Unlocking the potential of human Natural Killer cells.
NK:IO reimagines cancer treatment. By harnessing the potential of the innate immune system, we are developing ground breaking NK cell and small molecule therapies targeting both haematological and solid tumours.
Our technologies are built on pioneering research carried out by Hugh Brady and Matthew Fuchter at Imperial College, London. Based on their discoveries we have developed three interrelated, proprietary technology platforms.
Changing the Future of Cancer Immunotherapy
NK cell therapy holds immense promise as the next major opportunity in cancer immunotherapy. Researchers are exploring a variety of approaches to harness NK cells’ intrinsic ability to recognise and kill tumours and infected cells. However, it is clear that these approaches all suffer from a fundamental barrier: NK cells cannot be readily expanded to the numbers required for therapy and their cytotoxicity to abnormal cells is ineffective due to rapid exhaustion.
We have discovered fundamental mechanisms in NK cell development to address these issues, using NK cells derived and expanded from umbilical cord blood stem cells. With these discoveries, we are directing NK:IO’s platform technologies towards the development of highly novel therapeutic candidates. We are targeting both haematological and solid tumours such as ovarian cancer, where NK cell infiltration is usually associated with a good prognosis for the patient. These therapeutic programmes are currently at the research/early preclinical stage of development.
Exploiting our pioneering discoveries in small molecule and peptide ligand activation of blood stem cell progenitors, NK:IO’s platform technologies offer the potential for greatly enhanced NK cell expansion and tumour killing capacity in the field of NK cell-based therapy for cancer.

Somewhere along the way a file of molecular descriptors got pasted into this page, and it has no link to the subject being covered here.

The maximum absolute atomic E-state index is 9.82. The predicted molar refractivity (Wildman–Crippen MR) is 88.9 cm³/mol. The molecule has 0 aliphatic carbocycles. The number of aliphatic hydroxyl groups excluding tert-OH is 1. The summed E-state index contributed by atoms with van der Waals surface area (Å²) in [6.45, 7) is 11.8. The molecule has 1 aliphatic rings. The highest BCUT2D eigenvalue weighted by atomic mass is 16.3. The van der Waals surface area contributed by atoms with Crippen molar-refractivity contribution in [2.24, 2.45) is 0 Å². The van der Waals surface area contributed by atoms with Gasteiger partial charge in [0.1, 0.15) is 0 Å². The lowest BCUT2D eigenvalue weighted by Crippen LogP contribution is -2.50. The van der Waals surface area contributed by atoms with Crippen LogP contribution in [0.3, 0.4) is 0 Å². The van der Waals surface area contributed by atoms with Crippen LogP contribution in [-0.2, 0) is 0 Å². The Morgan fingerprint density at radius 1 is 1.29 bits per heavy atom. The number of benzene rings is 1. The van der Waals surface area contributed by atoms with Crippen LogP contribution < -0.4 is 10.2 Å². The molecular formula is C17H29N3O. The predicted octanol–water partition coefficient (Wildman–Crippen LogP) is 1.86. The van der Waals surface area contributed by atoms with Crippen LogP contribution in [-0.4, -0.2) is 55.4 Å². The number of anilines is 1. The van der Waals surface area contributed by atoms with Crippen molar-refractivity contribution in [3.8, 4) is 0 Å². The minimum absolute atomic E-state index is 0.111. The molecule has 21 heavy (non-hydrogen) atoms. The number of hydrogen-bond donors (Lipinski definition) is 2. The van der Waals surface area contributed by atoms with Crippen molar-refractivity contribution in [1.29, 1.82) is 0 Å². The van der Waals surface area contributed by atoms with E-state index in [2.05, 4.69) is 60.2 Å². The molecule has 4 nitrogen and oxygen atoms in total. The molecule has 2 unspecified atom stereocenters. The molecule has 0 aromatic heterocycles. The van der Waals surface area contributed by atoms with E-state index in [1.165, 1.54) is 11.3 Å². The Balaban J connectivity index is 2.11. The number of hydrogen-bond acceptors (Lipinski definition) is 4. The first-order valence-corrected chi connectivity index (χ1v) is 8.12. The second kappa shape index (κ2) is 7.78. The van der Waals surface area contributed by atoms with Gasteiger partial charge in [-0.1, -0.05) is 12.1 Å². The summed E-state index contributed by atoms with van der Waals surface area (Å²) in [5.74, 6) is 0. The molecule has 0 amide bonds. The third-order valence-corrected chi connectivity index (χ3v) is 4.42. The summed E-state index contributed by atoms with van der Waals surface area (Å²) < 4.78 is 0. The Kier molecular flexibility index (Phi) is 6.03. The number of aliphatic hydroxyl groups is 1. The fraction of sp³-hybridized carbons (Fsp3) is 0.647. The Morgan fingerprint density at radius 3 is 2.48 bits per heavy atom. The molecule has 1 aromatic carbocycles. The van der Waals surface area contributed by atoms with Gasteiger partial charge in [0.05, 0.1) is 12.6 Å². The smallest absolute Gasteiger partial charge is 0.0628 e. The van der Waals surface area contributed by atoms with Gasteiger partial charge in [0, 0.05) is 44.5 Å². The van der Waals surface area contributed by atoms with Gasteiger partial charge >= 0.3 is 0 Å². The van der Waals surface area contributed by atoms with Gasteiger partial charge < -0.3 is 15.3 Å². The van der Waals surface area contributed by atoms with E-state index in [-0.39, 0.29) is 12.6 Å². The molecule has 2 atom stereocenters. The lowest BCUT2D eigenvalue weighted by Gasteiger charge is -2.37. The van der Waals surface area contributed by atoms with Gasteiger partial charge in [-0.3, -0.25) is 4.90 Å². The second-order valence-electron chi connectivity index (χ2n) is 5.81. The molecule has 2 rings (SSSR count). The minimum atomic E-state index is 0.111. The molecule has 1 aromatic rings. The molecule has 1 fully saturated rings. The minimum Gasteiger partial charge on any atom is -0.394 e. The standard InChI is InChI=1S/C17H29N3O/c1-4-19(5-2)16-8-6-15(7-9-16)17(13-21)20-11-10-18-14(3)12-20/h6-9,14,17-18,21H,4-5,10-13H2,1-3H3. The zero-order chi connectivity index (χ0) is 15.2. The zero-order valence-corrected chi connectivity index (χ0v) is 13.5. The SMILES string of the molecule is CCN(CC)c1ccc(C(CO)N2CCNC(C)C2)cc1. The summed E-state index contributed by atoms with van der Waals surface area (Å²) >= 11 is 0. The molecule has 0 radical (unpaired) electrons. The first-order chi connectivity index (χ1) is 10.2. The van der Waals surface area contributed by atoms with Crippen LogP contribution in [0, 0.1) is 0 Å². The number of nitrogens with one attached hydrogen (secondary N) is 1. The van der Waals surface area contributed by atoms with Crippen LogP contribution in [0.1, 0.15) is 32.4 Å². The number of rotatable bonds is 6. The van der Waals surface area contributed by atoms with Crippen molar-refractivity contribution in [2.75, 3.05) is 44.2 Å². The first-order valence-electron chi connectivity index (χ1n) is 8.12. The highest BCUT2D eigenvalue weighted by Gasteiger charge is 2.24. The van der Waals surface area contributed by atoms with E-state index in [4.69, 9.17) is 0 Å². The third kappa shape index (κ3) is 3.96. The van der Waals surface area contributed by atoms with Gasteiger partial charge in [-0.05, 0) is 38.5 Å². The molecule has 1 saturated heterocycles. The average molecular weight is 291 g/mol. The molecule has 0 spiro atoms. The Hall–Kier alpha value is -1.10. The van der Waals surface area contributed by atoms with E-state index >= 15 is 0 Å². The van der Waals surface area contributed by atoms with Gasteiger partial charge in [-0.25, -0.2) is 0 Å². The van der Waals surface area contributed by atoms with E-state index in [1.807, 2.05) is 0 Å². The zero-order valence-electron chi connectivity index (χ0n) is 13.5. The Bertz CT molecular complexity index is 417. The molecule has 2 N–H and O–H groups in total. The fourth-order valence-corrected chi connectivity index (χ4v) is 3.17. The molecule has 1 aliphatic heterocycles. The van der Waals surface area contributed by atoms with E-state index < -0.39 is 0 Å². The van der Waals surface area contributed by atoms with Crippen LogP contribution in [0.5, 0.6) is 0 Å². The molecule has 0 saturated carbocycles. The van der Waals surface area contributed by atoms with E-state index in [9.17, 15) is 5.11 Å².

Using umbilical cord blood as a source of blood stem cells, we have produced first-generation wNK:IO human NK cells for cancer immunotherapy. The synergistic combination of a small molecule antagonist and recombinant protein ligand provides the basis for dramatically enhanced NK cell expansion for use as a cell therapy. The wNK:IO cells generated are highly functional and do not exhibit the ‘exhaustion’ phenotype that limits the efficacy of competitor NK cell technologies.
While our enhanced expansion methodology will allow us to improve and expand the use of NK cell therapies, it is likely, for certain hard to treat cancer subtypes, that cell engineering will be required to increase the therapeutic effect. Our next generation engineered eNK:IO human NK cells have been produced by deleting relevant inhibitory receptors on the cell surface prior to differentiation to mature NK cells. These engineered “super” NK cells exhibit enhanced cytotoxic and tumour cell-sensing properties.
We have leveraged the validated biological mechanism in our NK cell expansion technologies to develop a novel series of small molecules. The dNK:IO platform can be used to significantly mobilise and enhance NK cell production in vivo. This ability to produce large numbers of NK cells on demand represents a highly novel approach, with significant potential implications for the immune system’s ability to carry out anti-tumour responses as well as tackle long-term pathogen infection.
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Dr Nahide Koksal, Dr Heather Ang, Joanna Burr and Michelle Gestwa
Keith Thompson CBE
Dr Andrew Baxendale
Professor Hugh Brady
Professor Matthew J. Fuchter FRSC
Dr Mike Murphy
Dr Mike Romanos